egg tempera on board, 18 x 23 inches
The paintings of Robert Vickrey often focus on solitary figures within unfamiliar and disorienting environments. This dramatic format helps to evoke the interior lives of the people—often children—whom he portrays. Wintertime includes one of the artist’s favorite motifs of a child drawing mysterious patterns on the pavement, as though in the act of diagramming the space around them.
The surreal sensibility of this image is enhanced by Vickrey’s meticulous technique of egg tempera painting, which renders all forms in sharp focused detail. A medium once medium favored by early Renaissance artists, egg tempera was revived in the mid-twentieth century by Vickrey and a group of North American painters who came to be know as Magic Realists. Their art contrasted sharply with the prevailing aesthetic of abstract painting in the postwar era.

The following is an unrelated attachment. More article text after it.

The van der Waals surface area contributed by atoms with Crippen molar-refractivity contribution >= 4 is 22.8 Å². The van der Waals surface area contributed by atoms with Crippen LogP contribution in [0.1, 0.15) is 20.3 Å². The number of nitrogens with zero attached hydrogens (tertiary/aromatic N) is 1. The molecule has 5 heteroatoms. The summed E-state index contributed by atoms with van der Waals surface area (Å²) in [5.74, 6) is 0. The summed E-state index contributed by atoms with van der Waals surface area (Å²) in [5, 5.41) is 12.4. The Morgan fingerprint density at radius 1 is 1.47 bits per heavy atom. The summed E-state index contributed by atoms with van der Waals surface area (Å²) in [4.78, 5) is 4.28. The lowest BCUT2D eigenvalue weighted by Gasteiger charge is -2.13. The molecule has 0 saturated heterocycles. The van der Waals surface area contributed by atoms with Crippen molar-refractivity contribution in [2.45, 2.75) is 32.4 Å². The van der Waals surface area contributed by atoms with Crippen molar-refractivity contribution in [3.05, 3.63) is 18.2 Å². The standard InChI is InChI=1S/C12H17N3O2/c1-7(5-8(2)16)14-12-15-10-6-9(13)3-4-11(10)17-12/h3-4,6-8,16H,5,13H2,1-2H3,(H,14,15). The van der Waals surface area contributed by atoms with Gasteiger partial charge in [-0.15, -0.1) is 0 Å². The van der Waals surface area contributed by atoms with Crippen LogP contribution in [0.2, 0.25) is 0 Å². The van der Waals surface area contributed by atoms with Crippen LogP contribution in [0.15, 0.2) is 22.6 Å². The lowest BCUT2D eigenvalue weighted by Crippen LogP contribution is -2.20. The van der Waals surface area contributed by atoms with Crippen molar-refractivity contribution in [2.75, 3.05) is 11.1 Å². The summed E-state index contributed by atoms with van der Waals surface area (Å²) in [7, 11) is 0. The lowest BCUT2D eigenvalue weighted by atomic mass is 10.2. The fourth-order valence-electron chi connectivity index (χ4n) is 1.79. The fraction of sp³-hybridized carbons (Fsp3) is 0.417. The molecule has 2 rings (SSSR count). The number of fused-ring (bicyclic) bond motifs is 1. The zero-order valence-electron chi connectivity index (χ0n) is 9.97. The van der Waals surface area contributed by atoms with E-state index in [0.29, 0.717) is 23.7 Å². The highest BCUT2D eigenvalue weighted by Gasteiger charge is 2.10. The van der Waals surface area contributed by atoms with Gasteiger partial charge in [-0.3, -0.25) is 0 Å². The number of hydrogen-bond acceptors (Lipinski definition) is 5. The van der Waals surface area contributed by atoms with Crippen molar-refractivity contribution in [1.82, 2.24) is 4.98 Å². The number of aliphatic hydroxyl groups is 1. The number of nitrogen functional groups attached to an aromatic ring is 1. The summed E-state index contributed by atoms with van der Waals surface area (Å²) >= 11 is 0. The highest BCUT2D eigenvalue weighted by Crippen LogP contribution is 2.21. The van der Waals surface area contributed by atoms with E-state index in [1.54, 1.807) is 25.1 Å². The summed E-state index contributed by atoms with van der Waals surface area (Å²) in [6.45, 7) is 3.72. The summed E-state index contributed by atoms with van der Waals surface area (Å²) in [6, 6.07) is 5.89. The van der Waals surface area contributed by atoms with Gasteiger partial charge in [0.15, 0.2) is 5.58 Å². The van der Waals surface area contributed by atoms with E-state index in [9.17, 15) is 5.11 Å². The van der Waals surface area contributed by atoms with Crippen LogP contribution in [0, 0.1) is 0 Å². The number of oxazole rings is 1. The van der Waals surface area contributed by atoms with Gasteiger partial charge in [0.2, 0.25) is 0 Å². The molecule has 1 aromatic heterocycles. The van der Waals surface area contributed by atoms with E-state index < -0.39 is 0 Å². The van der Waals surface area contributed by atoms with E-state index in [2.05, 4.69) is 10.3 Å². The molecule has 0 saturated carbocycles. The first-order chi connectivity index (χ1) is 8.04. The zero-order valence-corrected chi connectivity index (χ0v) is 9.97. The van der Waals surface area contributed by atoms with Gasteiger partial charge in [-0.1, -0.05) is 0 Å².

The influence of modern painting is, however, often evident in Vickrey’s images. The chalk drawing that fills most of the composition of Wintertime, is a clear reference to the unfettered expression of postwar abstract artists such as Jackson Pollock and Mark Tobey. Searching for order and meaning in the world around her, Vickrey’s pensive child becomes a potent symbol for the creative impulse that drives all artists.
Everyone is searching for some higher meaning and questioning of life, but what I’m trying to do is explore some of these enigmas.